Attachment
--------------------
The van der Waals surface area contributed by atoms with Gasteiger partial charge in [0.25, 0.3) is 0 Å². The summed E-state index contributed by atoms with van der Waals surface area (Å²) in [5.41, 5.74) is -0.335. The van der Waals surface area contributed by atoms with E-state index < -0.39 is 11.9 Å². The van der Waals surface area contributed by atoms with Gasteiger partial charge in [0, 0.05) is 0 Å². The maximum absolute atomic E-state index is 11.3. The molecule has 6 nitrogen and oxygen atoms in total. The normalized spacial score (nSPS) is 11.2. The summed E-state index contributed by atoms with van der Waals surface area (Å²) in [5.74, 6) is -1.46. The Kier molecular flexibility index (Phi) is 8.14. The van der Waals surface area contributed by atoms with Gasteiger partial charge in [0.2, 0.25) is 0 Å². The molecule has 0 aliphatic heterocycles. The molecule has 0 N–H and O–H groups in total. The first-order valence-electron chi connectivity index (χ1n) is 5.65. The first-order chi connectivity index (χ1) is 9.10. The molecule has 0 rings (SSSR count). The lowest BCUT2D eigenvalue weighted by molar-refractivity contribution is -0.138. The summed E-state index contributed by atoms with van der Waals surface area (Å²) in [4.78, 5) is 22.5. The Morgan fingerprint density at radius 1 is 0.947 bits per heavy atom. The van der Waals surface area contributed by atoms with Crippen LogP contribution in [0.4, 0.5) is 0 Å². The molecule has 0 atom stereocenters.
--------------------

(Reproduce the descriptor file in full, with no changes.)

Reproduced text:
The van der Waals surface area contributed by atoms with Gasteiger partial charge in [0.25, 0.3) is 0 Å². The summed E-state index contributed by atoms with van der Waals surface area (Å²) in [5.41, 5.74) is -0.335. The van der Waals surface area contributed by atoms with E-state index < -0.39 is 11.9 Å². The van der Waals surface area contributed by atoms with Gasteiger partial charge in [0, 0.05) is 0 Å². The maximum absolute atomic E-state index is 11.3. The molecule has 6 nitrogen and oxygen atoms in total. The normalized spacial score (nSPS) is 11.2. The summed E-state index contributed by atoms with van der Waals surface area (Å²) in [5.74, 6) is -1.46. The Kier molecular flexibility index (Phi) is 8.14. The van der Waals surface area contributed by atoms with Gasteiger partial charge in [0.2, 0.25) is 0 Å². The molecule has 0 aliphatic heterocycles. The molecule has 0 N–H and O–H groups in total. The first-order valence-electron chi connectivity index (χ1n) is 5.65. The first-order chi connectivity index (χ1) is 9.10. The molecule has 0 rings (SSSR count). The lowest BCUT2D eigenvalue weighted by molar-refractivity contribution is -0.138. The summed E-state index contributed by atoms with van der Waals surface area (Å²) in [4.78, 5) is 22.5. The Morgan fingerprint density at radius 1 is 0.947 bits per heavy atom. The van der Waals surface area contributed by atoms with Crippen LogP contribution in [0.4, 0.5) is 0 Å². The molecule has 0 atom stereocenters.